To pierce or not to pierce

For the last few days Gracie has been in complete turmoil. Ever since she had a slumber party for her birthday and saw that the five girls who came over all had pierced ears, my daughter has been on a mission to psych herself up for what she imagines to be the most painful road to having ear bling. She decided she wanted her ears pierced but was convinced that the process was comparable to having barbaric rusty nails shoved through delicate ear lobes. No matter how much I explained that so many of her friends surely would’ve talked about the unspeakable pain involved if there had truly been pain beyond the nano second of a pinch to the lobe, Gracie was convinced it was akin to torture. She still wanted it though. The lure of bling is hard to resist.

Gracie didn’t buy anyone’s explanation but she was also torn between her desire to wear earrings and her intense fear of anything even remotely associated with saying “ouch.”

Yesterday, while looking at earrings in a store display, she summoned up the courage to announce that tomorrow would be the day she offered up her lobes, no matter how much pain she had to endure. Her lower lip quivered as she spoke and the fingers on her right hand lovingly clutched a pair of pink rhinestone-studded earrings.

I asked her whether she wanted to have her ears pierced at the jewelry store or the doctor’s office. After glancing at the less-than-sanitary looking cashier at the store, Gracie declared that it must be done in the sterile surrounding of the pediatrician’s office. So an appointment was made for the very next day.

Last night after prayers, Gracie started whimpering and then within seconds it accelerated into full blown sobbing. She had changed her mind. She wanted her ear lobes to stay the way God had made them.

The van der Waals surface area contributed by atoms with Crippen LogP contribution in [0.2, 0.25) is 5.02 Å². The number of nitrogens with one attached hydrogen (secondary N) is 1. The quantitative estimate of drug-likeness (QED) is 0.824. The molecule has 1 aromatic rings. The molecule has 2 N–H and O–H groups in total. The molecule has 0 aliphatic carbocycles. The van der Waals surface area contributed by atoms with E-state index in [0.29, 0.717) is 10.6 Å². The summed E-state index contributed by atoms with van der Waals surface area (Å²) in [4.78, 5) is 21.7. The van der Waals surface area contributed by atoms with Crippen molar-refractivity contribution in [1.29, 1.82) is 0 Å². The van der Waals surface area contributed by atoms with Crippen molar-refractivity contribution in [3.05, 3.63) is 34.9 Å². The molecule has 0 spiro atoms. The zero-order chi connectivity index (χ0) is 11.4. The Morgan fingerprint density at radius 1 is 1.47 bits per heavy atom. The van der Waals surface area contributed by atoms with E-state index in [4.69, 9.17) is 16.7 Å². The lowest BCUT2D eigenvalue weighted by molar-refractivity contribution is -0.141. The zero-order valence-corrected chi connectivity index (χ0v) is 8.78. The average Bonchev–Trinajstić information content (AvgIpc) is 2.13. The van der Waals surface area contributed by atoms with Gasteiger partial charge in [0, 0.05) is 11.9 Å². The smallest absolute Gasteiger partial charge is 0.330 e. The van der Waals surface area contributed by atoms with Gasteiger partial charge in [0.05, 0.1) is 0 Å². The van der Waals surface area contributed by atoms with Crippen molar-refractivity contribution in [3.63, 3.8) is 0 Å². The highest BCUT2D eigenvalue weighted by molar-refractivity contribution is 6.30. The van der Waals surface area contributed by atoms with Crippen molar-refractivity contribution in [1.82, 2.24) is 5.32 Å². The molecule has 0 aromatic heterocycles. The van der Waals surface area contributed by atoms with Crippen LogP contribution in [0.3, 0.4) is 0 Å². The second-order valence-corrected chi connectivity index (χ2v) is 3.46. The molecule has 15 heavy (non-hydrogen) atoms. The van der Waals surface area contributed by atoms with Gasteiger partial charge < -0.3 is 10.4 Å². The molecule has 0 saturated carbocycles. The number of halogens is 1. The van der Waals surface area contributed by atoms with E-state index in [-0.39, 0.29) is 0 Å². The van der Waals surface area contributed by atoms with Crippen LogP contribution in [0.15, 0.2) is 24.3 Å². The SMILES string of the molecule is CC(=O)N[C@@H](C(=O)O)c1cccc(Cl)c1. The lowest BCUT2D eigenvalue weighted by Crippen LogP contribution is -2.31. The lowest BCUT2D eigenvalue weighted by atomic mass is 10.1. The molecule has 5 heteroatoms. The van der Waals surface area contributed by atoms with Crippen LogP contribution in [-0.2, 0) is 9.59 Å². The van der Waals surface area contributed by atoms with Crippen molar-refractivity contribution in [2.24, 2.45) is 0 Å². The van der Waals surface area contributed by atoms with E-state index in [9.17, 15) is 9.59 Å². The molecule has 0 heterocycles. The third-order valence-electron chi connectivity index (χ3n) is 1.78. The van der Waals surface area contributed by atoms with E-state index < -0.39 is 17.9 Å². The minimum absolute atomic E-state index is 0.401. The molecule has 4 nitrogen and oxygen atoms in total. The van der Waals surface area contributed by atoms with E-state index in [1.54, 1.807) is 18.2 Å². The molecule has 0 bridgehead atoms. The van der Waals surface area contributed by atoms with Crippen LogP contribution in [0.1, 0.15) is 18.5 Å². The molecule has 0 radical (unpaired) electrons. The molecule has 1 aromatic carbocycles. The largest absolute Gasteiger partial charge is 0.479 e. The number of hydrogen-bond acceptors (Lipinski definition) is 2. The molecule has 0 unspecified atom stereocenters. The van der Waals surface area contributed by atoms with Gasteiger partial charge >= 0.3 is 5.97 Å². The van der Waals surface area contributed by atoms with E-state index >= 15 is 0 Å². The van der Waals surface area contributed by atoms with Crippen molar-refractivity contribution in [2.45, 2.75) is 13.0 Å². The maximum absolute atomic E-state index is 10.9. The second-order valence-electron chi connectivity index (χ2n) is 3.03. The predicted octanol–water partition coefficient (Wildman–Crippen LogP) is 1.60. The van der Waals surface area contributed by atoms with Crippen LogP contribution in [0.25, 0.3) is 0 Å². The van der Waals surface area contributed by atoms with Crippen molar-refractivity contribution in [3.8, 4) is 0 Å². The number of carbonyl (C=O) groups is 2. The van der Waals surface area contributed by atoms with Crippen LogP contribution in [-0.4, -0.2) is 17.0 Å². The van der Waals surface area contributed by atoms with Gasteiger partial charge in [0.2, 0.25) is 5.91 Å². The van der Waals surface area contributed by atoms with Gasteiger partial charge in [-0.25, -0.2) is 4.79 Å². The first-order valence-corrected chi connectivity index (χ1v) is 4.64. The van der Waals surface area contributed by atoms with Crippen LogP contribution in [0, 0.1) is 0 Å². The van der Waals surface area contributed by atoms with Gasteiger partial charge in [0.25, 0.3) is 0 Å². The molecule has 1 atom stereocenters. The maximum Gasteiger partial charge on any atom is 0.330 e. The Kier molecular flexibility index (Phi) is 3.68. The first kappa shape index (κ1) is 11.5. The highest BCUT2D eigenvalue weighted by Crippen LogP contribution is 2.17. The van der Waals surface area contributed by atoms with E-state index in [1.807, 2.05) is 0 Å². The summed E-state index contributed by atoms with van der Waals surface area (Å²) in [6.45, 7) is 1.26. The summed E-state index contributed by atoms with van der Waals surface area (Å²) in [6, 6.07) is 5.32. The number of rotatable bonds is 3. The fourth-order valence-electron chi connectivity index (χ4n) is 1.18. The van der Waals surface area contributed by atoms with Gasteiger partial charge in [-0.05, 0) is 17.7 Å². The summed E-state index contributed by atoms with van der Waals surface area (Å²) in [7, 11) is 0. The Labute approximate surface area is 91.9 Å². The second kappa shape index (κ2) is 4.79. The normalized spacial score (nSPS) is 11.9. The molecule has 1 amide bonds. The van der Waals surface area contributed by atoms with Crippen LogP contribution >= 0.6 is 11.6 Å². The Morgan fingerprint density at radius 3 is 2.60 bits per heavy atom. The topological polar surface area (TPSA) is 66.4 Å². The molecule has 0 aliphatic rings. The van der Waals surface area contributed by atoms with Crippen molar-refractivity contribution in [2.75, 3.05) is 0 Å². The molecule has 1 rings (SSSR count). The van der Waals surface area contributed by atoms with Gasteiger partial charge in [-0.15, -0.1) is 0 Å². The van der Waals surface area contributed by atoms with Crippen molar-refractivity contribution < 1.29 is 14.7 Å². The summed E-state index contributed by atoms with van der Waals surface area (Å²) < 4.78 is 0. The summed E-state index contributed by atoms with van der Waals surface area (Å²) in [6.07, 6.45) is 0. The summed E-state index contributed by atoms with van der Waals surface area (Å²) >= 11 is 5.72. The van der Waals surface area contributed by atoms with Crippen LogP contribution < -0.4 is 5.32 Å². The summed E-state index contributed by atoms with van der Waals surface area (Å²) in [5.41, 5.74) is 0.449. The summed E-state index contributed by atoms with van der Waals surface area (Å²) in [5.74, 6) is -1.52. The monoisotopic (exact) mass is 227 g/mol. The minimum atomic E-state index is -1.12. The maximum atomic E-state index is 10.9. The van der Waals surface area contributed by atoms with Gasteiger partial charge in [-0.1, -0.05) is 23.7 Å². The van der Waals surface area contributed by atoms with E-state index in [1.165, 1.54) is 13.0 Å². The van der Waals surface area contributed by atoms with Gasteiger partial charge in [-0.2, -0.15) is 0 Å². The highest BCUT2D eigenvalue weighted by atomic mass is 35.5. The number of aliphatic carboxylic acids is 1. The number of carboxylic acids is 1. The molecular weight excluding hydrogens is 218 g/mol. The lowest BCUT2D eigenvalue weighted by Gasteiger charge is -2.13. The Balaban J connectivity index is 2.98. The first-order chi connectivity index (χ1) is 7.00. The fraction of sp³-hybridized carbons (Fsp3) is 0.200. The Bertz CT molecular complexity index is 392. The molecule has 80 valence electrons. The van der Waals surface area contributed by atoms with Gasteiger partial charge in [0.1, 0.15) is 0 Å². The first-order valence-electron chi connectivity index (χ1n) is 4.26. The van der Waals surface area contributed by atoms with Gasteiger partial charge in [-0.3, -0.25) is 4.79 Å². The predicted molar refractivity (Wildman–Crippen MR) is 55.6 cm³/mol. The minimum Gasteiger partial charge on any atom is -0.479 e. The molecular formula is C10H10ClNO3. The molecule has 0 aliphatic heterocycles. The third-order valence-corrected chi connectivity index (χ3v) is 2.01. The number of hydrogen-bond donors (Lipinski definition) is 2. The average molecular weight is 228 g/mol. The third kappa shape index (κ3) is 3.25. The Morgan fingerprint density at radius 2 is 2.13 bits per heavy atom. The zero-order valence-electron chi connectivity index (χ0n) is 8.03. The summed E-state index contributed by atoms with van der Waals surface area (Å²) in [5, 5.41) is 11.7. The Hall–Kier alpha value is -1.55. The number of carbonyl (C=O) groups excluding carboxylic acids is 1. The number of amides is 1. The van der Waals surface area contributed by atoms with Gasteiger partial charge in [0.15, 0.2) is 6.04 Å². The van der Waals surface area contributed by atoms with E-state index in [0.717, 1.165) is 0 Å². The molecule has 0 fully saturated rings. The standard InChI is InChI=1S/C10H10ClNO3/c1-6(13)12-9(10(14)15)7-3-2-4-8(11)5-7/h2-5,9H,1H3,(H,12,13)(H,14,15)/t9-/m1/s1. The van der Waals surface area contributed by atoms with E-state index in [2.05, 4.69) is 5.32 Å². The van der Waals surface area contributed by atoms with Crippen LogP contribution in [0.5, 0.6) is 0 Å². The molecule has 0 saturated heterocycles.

This morning, after a good sleep, Gracie changed her mind yet again. She was ready. She wanted pierced ears but there was just one tiny condition. She wanted to know that she could change her mind if it was too painful after the first ear was done. I informed her that it was an all-or-nothing deal and that she could certainly change her mind right up to last minute but once there was a hole in one lobe there would definitely have to be a hole in the second one. She agreed and off we went to the doctor’s office.

If you happen to live in my town and were within the vicinity of the pediatrician’s office, in the parking lot, on the road or even three blocks over and heard what you thought was some out of control siren, it was just Gracie. No, she wasn’t screaming from the pain of having her ears pierced – she was screaming at the sight of the ear-piercing punch gun that the doctor held as he walked into the room. It was at that moment that all I was concerned with was getting my daughter out of the exam room, out of the building and away from everyone who didn’t want permanent hearing loss.

Maybe we’ll try again when Gracie turns 21.

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